But one of the best definitions I have come across, which is similar to or echoes some of the above, is from a Director of Digital I know. He suggests a digital mindset includes the following characteristics:

  • User-centred – not customer or product-centred
  • Collaborative – working well together, supporting and challenging those around you, in particular having constructive conflict and robust dialogue when needed, regardless of position/status
  • Innovative – including having an appropriate attitude to risk and being prepared to do the required dance i.e. you might make mistakes and get things wrong, and so will your people. You ok with that?
  • Adaptability – some say agility, but he and I both prefer adaptability. This is about developing your own resilience and adaptability to ensure you stay grounded and are agile relative to context and need.

I like that. It fits my frame for leadership, organisations and people. There you go. You know my bias now, and my basis for liking this definition is anecdotal, experiential and grounded in what I have read. For example, Roffey Park’s recent report, Living in a Matrix, does not use the term ‘digital mindset’, but it maps remarkably well onto the above. Emmanuel Gobillot’s writing also resonates here, as does Frederic Laloux’s.

Rewind and reassess

Part of the problem is our understandable rush as human beings, particularly in the context of communities and organisations moving ever faster in response to social technology and changes in social processes, to explain and make sense of what we experience. We do this at the cost of understanding what we are saying and why.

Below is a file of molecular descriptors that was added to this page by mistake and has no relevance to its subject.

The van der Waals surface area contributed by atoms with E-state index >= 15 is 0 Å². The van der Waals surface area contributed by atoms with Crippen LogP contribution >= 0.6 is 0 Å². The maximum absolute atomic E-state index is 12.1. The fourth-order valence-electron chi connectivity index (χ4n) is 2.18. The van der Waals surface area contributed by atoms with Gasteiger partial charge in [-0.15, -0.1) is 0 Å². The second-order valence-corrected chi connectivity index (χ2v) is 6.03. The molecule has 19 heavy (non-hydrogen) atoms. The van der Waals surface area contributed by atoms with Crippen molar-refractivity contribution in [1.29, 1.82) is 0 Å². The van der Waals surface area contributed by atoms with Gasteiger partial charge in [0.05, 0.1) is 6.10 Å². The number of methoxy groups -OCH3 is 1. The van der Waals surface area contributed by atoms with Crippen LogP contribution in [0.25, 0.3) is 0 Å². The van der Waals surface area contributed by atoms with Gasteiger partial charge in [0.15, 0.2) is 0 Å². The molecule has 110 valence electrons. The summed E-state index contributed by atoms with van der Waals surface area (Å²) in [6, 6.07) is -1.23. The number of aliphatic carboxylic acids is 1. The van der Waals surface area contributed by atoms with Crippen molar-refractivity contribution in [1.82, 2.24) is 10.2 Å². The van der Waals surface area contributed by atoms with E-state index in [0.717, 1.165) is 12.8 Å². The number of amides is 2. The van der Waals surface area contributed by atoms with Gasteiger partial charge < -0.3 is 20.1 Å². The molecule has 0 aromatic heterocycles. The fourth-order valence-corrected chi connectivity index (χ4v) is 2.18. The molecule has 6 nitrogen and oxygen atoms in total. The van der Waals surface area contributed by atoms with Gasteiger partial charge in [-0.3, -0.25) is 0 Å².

Let’s start with definitions. What is a ‘mindset’?

noun

  1. an attitude, disposition, or mood.
  2. an intention or inclination.

Ok. Where does the word come from?

  • mindset (n.) also mind-set, “habits of mind formed by previous experience,” 1920, in educators’ jargon, from mind (n.) + set (v.).

But look at how words can be appropriated. Carol Dweck, for example, has written a successful and useful book on the subject of mindsets. She says on her website:

“Mindset is a simple idea discovered by world-renowned Stanford University psychologist Carol Dweck in decades of research on achievement and success”

Discovered by Dweck? I am not sure that is true. Her framing and development of growth and fixed mindsets is excellent, and has real utility, but why the need to claim absolute ownership?

The critical illusion (or delusion)

Nested in all the rhetoric around mindset is an assumption (I suspect) along the line of “once we have developed enough people with this type of mindset, then we will be ok”.